Luckless Kiwis bemoan video ref rulings
The Kiwis rued debatable adjudications by the video referees during last night's Anzac Test through will also cringe when reviewing footage of a second half performance that propelled the Kangaroos to a 32-12 victory at Canberra Stadium.
Management and players were mystified that Alex Glenn was denied his first test a try in the 23rd minute while Dean Whare was also unfortunate not to celebrate the same milestone when Jason Nightingale was ruled to have impeded Justin Hodges in the lead-up.
Those opening half setbacks were exacerbated when Steve Clark and Henry Perenara green-lighted a Greg Inglis touchdown that broke a 6-6 deadlock in the 51st minute and triggered a five-try blitz that buckled the under strength Kiwis resistance.
Stand-in skipper Kieran Foran pinpointed the Inglis try as his biggest gripe, claiming the match officials had missed an obstruction and knock-on.
"I thought there were a couple of cases there where it could have been called a no-try -- (Cameron) Smith running behind (Paul) Gallen and then (Billy) Slater touches it again as it goes forward," he said.
Kiwis coach Stephen Kearney had no view on that incident but felt Glenn had forced the ball before the video referees decided he had knocked on after dissecting several camera angles.
"That's why I guess they're (video referees) up there, that's their role, to get those decisions right. And I thought it was a try," Kearney said.
As did Glenn, who was promoted to the starting line-up at lock when captain Simon Mannering joined the injury list at late notice with a calf injury.
"I'm spewing. I thought I got it," he said.
Frank Pritchard was legitimately denied a try five minutes before the interval when the video referees identified a knock on though the second rower fared better as the siren sounded when his rare grubber kick sat up for Josh Hoffman after Billy Slater failed to flick the ball dead.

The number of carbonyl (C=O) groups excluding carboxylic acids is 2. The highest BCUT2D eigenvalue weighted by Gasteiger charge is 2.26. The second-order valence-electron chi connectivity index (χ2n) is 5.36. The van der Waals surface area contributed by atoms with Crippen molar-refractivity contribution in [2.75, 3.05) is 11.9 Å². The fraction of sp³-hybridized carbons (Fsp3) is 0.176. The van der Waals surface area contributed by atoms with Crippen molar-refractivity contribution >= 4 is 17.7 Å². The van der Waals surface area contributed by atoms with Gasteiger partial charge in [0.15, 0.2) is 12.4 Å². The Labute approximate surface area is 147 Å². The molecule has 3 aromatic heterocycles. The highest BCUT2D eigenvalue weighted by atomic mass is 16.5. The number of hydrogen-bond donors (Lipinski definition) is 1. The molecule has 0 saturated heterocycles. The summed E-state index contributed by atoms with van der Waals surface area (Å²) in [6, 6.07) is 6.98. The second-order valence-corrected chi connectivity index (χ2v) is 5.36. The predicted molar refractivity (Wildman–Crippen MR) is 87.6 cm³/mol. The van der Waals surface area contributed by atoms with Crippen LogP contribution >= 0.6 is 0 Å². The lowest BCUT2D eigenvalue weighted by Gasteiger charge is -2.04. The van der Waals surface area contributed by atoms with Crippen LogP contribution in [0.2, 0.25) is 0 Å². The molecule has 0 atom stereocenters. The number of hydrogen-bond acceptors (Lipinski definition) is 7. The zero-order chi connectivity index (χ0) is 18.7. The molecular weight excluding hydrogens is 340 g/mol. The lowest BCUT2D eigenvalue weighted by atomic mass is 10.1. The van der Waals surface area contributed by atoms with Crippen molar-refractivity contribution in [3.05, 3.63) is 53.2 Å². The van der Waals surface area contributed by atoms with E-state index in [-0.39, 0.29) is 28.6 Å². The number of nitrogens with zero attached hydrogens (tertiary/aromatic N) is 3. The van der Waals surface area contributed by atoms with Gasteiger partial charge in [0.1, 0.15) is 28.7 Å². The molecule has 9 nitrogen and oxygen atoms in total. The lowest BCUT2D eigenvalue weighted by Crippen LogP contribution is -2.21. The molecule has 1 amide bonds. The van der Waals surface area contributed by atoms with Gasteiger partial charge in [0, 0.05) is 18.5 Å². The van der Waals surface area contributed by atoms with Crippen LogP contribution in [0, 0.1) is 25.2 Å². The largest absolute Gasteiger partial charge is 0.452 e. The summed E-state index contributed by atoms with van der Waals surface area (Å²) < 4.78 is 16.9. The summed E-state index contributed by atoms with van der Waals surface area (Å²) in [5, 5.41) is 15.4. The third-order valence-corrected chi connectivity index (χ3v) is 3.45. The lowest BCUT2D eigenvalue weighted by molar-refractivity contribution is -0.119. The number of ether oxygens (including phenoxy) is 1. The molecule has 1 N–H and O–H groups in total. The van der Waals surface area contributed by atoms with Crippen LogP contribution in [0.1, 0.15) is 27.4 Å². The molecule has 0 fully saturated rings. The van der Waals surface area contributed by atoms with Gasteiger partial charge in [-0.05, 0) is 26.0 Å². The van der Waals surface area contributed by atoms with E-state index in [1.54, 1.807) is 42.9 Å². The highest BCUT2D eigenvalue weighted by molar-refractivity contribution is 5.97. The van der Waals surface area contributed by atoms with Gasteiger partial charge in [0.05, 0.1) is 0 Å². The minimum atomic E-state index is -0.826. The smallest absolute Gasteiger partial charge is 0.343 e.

Hoffman's try finally rewarded the Kiwis perseverance although they could have potentially been well ahead at halftime.
"We were sticking to our game plan of coming through the middle, we thought it was a good half, we could have been 18-6 up," Glenn lamented before acknowledging the Kiwis second half display was self-destructive.
"We gave three penalties straight away. With a team like that we can't give away easy metres. We bought that upon ourselves."
Pritchard was among the culprits with a shoulder charge on Slater - the second time he was penalised for the now outlawed tackling technique.
"I'm pretty filthy on myself," confessed Pritchard, one of the Kiwis best performers and final try scorer in the 78th minute.
"I have to go back to the drawing board and learn how to tackle properly."
Poor discipline cost the Kiwis as the Kangaroos exerted control with four tries in 11 minutes through Inglis, Brett Morris, Luke Lewis and Darius Boyd.
"It's hard when you're playing against a side with the talent they have if you leg them out of the back field with penalties," Kearney said.
"There were individuals that let themselves down.
"If we want to be a side that challenges Australia every time we play them we've got to play for 80 minutes and it's got to be a disciplined approach and we let ourselves down them."
After conceding a sixth minute try to Cooper Cronk the Kiwis regrouped to dominate the opening half only to clock off when they retook the field.
Their completion rate was an appalling 30 per cent over the final 40 minutes and they were already starved of possession with the Kangaroos enjoying 21 sets to the Kiwis 10.
They were also caned 5-2 in the penalty count by referee Ashley Klein before the Kangaroos notched their sixth straight train-Tasman test triumph since being stunned by the Kiwis in the 2010 Four Nations final.
Satisfied Kangaroos coach Tim Sheens thought the Hoffman score refocused his players.
"The try right on halftime maybe shook us up a bit which maybe we needed.
"The boys had that 'kangaroo in the headlights' look," he said.
"We came out and took our chances in the second half and had the class to put a score on them."